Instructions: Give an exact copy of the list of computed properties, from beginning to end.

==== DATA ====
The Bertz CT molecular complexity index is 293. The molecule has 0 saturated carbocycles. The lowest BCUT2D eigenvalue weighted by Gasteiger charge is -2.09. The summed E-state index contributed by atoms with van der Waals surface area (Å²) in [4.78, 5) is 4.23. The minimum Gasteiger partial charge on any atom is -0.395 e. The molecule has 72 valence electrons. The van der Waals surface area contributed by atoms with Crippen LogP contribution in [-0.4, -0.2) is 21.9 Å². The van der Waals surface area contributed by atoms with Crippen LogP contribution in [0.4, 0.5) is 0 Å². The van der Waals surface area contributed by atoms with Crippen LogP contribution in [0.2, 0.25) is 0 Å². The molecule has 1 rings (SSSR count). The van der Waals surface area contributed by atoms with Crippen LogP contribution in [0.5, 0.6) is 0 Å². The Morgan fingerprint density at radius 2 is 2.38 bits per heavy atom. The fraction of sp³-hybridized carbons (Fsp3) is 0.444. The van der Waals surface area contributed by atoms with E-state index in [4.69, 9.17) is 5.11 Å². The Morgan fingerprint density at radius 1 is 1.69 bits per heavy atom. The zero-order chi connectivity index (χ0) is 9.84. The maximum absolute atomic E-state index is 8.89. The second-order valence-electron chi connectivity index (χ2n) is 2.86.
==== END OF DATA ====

The Bertz CT molecular complexity index is 293. The molecule has 0 saturated carbocycles. The lowest BCUT2D eigenvalue weighted by Gasteiger charge is -2.09. The summed E-state index contributed by atoms with van der Waals surface area (Å²) in [4.78, 5) is 4.23. The minimum Gasteiger partial charge on any atom is -0.395 e. The molecule has 72 valence electrons. The van der Waals surface area contributed by atoms with Crippen LogP contribution in [-0.4, -0.2) is 21.9 Å². The van der Waals surface area contributed by atoms with Crippen LogP contribution in [0.4, 0.5) is 0 Å². The van der Waals surface area contributed by atoms with Crippen LogP contribution in [0.2, 0.25) is 0 Å². The molecule has 1 rings (SSSR count). The van der Waals surface area contributed by atoms with Crippen LogP contribution in [0.5, 0.6) is 0 Å². The Morgan fingerprint density at radius 2 is 2.38 bits per heavy atom. The fraction of sp³-hybridized carbons (Fsp3) is 0.444. The van der Waals surface area contributed by atoms with E-state index in [4.69, 9.17) is 5.11 Å². The Morgan fingerprint density at radius 1 is 1.69 bits per heavy atom. The zero-order chi connectivity index (χ0) is 9.84. The maximum absolute atomic E-state index is 8.89. The second-order valence-electron chi connectivity index (χ2n) is 2.86.